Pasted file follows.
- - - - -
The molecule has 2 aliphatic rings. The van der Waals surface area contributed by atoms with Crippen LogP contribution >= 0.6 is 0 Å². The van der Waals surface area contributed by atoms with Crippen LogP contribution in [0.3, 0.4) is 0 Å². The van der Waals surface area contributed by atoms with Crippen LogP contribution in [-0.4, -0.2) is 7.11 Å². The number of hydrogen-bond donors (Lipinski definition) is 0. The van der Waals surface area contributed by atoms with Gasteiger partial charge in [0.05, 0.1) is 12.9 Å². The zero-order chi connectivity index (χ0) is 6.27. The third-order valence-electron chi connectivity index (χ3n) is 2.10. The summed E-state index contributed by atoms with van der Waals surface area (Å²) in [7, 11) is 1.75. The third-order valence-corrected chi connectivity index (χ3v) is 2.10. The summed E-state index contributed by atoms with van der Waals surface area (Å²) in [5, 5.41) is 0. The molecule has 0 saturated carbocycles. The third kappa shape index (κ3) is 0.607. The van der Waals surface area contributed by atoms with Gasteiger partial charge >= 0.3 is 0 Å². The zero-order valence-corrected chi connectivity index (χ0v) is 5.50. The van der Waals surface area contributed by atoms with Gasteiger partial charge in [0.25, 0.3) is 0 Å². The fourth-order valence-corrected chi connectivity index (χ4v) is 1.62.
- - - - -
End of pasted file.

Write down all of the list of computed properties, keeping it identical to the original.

The molecule has 2 aliphatic rings. The van der Waals surface area contributed by atoms with Crippen LogP contribution >= 0.6 is 0 Å². The van der Waals surface area contributed by atoms with Crippen LogP contribution in [0.3, 0.4) is 0 Å². The van der Waals surface area contributed by atoms with Crippen LogP contribution in [-0.4, -0.2) is 7.11 Å². The number of hydrogen-bond donors (Lipinski definition) is 0. The van der Waals surface area contributed by atoms with Gasteiger partial charge in [0.05, 0.1) is 12.9 Å². The zero-order chi connectivity index (χ0) is 6.27. The third-order valence-electron chi connectivity index (χ3n) is 2.10. The summed E-state index contributed by atoms with van der Waals surface area (Å²) in [7, 11) is 1.75. The third-order valence-corrected chi connectivity index (χ3v) is 2.10. The summed E-state index contributed by atoms with van der Waals surface area (Å²) in [5, 5.41) is 0. The molecule has 0 saturated carbocycles. The third kappa shape index (κ3) is 0.607. The van der Waals surface area contributed by atoms with Gasteiger partial charge >= 0.3 is 0 Å². The zero-order valence-corrected chi connectivity index (χ0v) is 5.50. The van der Waals surface area contributed by atoms with Gasteiger partial charge in [0.25, 0.3) is 0 Å². The fourth-order valence-corrected chi connectivity index (χ4v) is 1.62.